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Feature: Kosovo witnesses dramatic surge of illegal emigration

PRISTINA, Feb. 10 (Xinhua) -- In a matter of few weeks the Pristina-based construction company "Pozhegu Brothers" has witnessed a sudden decline of its workforce in a wave of illegal emigration that has hit Kosovo in recent months.

The company says that it has lost 40 members of its workforce for the purpose of emigrating for a better life and prosperity into a European Union (EU) country.

"Out of 40 workers that left the company, 13 have had direct contracts with us, while the others were employed in our partner companies working exclusively for us," says the company in a press release.

They stress that each of them was a qualified and experienced worker, and in terms of financial sustainability each of them earned between 350 and 600 euros a month.

Other companies and businesses are reporting the same problem of workforce resigning from jobs for emigrating purposes.

Kosovo is witnessing a dramatic surge of people leaving in recent weeks, as openly hundreds of people depart from Pristina bus station to the border with Hungary.

It's a phenomenon happening each evening with a couple of buses transporting them first to Belgrade, just to move toward Hungary and the EU with other means. Reports show that they cross Hungarian border illegally and move deeper into other EU countries as they enter the Schengen Zone.

They flee poverty and employment, generally, as the security situation is no reason for anyone to leave Kosovo.

"Everyone is going, so do I. There is no jobs, no opportunities here. Perhaps I can find a work elsewhere," Visar Shehu, a father of two children, tells Xinhua, as he waits for the bus to leave for Belgrade on Monday evening at a Pristina bus stop. He does not reveal his final destination.

Kosovo institutions are alarmed with the phenomenon though they have little means in hand to prevent it. A great concern poses the fact that not only the working force is leaving. Parents are taking children with them, leaving behind a record drop of pupils in schools.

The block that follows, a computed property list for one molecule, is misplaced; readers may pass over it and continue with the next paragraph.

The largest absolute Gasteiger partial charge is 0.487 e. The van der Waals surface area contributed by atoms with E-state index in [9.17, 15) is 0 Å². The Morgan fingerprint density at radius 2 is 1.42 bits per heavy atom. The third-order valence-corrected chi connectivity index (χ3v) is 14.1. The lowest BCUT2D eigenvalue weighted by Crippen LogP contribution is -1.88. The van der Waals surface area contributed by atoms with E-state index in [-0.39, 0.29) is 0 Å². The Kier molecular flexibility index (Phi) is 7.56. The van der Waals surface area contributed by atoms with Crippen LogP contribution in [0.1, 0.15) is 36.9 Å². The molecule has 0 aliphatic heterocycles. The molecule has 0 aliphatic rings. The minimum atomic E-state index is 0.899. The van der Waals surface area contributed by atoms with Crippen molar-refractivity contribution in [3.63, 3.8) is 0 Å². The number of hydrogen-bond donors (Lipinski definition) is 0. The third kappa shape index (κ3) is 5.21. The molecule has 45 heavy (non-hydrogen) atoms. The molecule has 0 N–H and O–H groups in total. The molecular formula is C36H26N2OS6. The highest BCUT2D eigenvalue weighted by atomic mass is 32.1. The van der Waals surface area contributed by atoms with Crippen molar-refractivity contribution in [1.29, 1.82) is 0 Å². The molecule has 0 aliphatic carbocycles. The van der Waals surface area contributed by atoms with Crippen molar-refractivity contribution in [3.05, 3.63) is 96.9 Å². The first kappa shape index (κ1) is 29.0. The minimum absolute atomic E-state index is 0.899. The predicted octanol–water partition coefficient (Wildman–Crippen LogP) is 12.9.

"Minister of Education" Arsim Bajrami spoke with great concern for the declining number of pupils in schools.

"That's a very hard problem that is hitting Kosovo. It's a problem that demands a multidimensional analysis and an urgent action plan, because up to 5 thousand pupils have abandoned schools, which is of great concern," said Bajrami.

Kosovo leader Atifete Jahjaga has been active in convincing citizens not to leave the country in an attempt to stop the flux of illegal migrants.

"The solution is not to run away," said Jahjaga and called on citizens to stay and search for solutions.

Western diplomats in Pristina have repeatedly said that such an endeavour is dangerous and without results as EU countries do not grant asylum status for Kosovo citizens.

The Head of the EU Office in Kosovo and the EU Special Representative (EUSR), Samuel Zbogar said that Kosovars' fleeing towards EU countries is an illusion, because all of them will return to Kosovo.

"Every citizen who is running from Kosovo is a tragedy. They are leaving for a better life, but this will remain just an illusion, because none of them can get asylum in the EU countries. Asylum can take only people fleeing from the countries in war or unsafe countries [for life], but Kosovo is not one of them," said Zbogar.

He warned that emigration is affecting negatively the visa liberalization process that Kosovo is negotiating with the EU.

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